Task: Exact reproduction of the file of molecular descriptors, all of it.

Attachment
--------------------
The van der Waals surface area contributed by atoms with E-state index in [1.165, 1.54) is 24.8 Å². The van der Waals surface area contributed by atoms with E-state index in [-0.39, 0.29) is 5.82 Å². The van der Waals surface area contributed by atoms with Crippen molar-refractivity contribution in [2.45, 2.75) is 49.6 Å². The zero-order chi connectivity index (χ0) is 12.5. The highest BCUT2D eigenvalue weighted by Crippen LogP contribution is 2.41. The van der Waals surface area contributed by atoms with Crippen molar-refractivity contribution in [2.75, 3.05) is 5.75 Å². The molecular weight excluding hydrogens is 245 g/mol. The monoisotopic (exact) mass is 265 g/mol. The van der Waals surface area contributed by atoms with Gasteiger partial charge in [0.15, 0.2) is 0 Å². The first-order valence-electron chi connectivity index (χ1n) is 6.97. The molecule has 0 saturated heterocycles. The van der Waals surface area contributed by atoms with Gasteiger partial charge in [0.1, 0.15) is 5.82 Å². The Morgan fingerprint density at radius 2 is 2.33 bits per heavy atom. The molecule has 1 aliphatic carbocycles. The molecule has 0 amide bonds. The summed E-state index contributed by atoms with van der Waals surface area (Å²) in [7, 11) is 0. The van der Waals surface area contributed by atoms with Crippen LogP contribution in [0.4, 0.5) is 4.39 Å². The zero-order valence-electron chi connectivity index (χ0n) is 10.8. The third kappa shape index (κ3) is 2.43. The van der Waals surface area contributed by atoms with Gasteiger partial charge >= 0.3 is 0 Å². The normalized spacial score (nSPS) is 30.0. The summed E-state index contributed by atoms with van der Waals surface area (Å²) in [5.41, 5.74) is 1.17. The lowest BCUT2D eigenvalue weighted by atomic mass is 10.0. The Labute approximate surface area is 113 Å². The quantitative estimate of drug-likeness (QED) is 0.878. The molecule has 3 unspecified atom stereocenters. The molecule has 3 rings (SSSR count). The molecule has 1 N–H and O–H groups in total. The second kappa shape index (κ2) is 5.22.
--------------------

The van der Waals surface area contributed by atoms with E-state index in [1.165, 1.54) is 24.8 Å². The van der Waals surface area contributed by atoms with E-state index in [-0.39, 0.29) is 5.82 Å². The van der Waals surface area contributed by atoms with Crippen molar-refractivity contribution in [2.45, 2.75) is 49.6 Å². The zero-order chi connectivity index (χ0) is 12.5. The highest BCUT2D eigenvalue weighted by Crippen LogP contribution is 2.41. The van der Waals surface area contributed by atoms with Crippen molar-refractivity contribution in [2.75, 3.05) is 5.75 Å². The molecular weight excluding hydrogens is 245 g/mol. The monoisotopic (exact) mass is 265 g/mol. The van der Waals surface area contributed by atoms with Gasteiger partial charge in [0.15, 0.2) is 0 Å². The first-order valence-electron chi connectivity index (χ1n) is 6.97. The molecule has 0 saturated heterocycles. The van der Waals surface area contributed by atoms with Gasteiger partial charge in [0.1, 0.15) is 5.82 Å². The Morgan fingerprint density at radius 2 is 2.33 bits per heavy atom. The molecule has 1 aliphatic carbocycles. The molecule has 0 amide bonds. The summed E-state index contributed by atoms with van der Waals surface area (Å²) in [7, 11) is 0. The van der Waals surface area contributed by atoms with Crippen LogP contribution in [0.4, 0.5) is 4.39 Å². The zero-order valence-electron chi connectivity index (χ0n) is 10.8. The third kappa shape index (κ3) is 2.43. The van der Waals surface area contributed by atoms with Gasteiger partial charge >= 0.3 is 0 Å². The normalized spacial score (nSPS) is 30.0. The summed E-state index contributed by atoms with van der Waals surface area (Å²) in [5.41, 5.74) is 1.17. The lowest BCUT2D eigenvalue weighted by atomic mass is 10.0. The Labute approximate surface area is 113 Å². The quantitative estimate of drug-likeness (QED) is 0.878. The molecule has 3 unspecified atom stereocenters. The molecule has 3 rings (SSSR count). The molecule has 1 N–H and O–H groups in total. The second kappa shape index (κ2) is 5.22.